Hot answers tagged

26

I'm 15 and would like to start martial arts when I turn 16. I want a year to get myself in to really good shape before I start. This is a terrible plan. Find a gym and start training judo now. Find a proven strength program and start following it at the same time. Putting things off a year, most of the time, just means you're choosing not to do it. In the ...


20

What makes a 10th dan? While judo 10th dans are all supremely skilled at judo, the difference between a 10th dan and a 6th dan is not technique nor judo skill, but rather contribution to the art. Consider these excerpts from a list of profiles of judan-ranked judoka: He was unbelievably energetic and eventually stood at the head of the Kodokan's instructors....


18

It is, and it takes a LONG time to reach. If you ever reach your 9th Dan, you are awarded a red belt to wear. The white-red belt is awarded at 6th Dan. At this stage, you need to wait for 8 to 10 years between each test, and it's not automatically given to you; the federation will only give the highest Dan to people who actually have an impact on judo as a ...


15

My experiences in judo and BJJ The judo club I trained at regularly for several years was about 50/50 between newaza and tachiwaza (groundwork and throws). (Actually, it was more like 43/47/10 with the 10% being kata and standing joint locks.) My time at other judo schools has showed the ratio to be fairly different: 75/25 in favor of throwing, or even 90/...


14

Primary and secondary grappling skills Wristlocks and most other standing joint locks are almost always secondary grappling skills: one must already be able to dominate using basic gross-movement wrestling skills like pummeling, grip/hand fighting, foot-sweeps, hip throws, body locks, and so on. Part of the problem is strength: standing wristlocks and ...


14

From my own experience, a match between judo/aikido starts at a distance doing Aikido and as soon as the distance closes, switching to judo. I have no link to videos as I never bothered filming any. However, this is what Tomiki found when he started to introduce Judo randori style play into Aikido: his students (who all knew some Judo) would automatically ...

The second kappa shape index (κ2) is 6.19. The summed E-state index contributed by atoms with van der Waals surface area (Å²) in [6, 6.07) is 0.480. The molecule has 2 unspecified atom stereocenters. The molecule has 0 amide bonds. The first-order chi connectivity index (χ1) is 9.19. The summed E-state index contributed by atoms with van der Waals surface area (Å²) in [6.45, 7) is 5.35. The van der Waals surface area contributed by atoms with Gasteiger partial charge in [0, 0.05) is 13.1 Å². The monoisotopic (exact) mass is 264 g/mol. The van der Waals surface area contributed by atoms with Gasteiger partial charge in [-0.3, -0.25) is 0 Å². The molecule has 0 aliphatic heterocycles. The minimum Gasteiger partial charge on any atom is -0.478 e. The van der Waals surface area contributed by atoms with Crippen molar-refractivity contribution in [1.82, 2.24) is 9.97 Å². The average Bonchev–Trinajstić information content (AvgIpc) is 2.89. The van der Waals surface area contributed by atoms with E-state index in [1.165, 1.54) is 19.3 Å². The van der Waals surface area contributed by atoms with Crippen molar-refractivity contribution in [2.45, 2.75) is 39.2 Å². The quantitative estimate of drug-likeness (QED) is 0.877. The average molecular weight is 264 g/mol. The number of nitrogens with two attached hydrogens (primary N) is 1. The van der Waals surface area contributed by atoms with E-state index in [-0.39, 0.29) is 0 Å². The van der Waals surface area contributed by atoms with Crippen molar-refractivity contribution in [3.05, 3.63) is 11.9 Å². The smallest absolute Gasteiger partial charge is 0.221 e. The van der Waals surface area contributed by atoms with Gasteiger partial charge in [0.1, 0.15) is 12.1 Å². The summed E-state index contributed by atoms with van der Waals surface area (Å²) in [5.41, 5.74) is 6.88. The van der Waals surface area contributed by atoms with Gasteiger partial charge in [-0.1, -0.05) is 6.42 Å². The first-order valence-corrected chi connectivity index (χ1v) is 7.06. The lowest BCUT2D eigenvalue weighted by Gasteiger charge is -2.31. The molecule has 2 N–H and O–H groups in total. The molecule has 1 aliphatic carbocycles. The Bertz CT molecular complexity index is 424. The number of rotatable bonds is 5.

14

Nearly all forms of aikido are predicated on avoiding any possibility of pressure-testing their skills against resisting opponents in free-sparring or competitive environments. Nearly all practitioners stick to demonstration and practice with cooperative partners. From this it naturally follows that few aikidoka will be caught on camera trying to apply their ...


14

Toxic people Yes, there are toxic people in the martial arts world. Martial artists are human, and although martial training can improve character, martial artists are just as capable at being terrible people as any other person. Feeling like you suck It's perfectly normal to feel like you suck. This is after all, why you go to class; you are trying to ...


14

There are non-Newtonian fluids that get harder when stressed (like cornflour and water), and there are others that get softer when stressed (like tomato ketchup, that acts solid until you apply stress by shaking it when it turns liquid and runny). There may be potential in filling a judo mat with the latter type of fluid, in that it will be a hard and solid ...


12

Disclaimer: I am a judo ikkyu who prefers osotogari but doesn't have an osotoguruma to speak of. I will be using the opinions of more knowledgable judoka to inform this answer. Judo throws are named and grouped by their telltale action. That is, the names are a pedagogical tool to delineate the various body mechanics one can use to throw an opponent. That's ...


12

Anecdotally, Judo can be absolutely brutal on your body: After years of dedication to judo it gave me a black belt (first dan) and unparalleled skills at taking anyone down. It also gave me: 1) Osteoartheritis on all my fingers from GI gripping 2) Pinched nerve in my neck 3) Bad lower back from not wanting to fall on my back and lose by ...


12

Oh man... I help teach (and teach if the head instructor is gone) a small group of kids every week and this has always been major question for me. Not specifically this, but just how to get the kids to want to learn Aikido at all! Also, I just want to mention that to me (I could absolutely be wrong, but it's the way I learned it), 'ukemi' means all ...


12

Great question and likely one which needs to be asked again and again. One short answer might be: Judoka may execute throws in tactical (street) situations against assailants with clothing. A longer answer might be: Clothing is a tool in the hands of a martial artist; as my students have practiced with judogi, street clothes and various levels of attire. ...


12

You are probably missing kuzushi (balance breaking) and/or atemi (strikes). Both serve the same purpose: to distract your opponent so that they worry about something else rather than their wrist. Then, applying a wrist lock becomes easy (read: easier). The ninth technique of the goshin-no-kata shows just what I mean: you have a lapel grab which is ...


12

According to forensic science it is pressure applied to the carotids and not the veins that causes loss of consciousness, although pressure on the veins leaves specific signs of strangulation when they bust, but are not a cause of death or unconsciousness. (pg. 297, 14.2 Strangulation, see section #2 re: carotid compression). Although the deeper carotid ...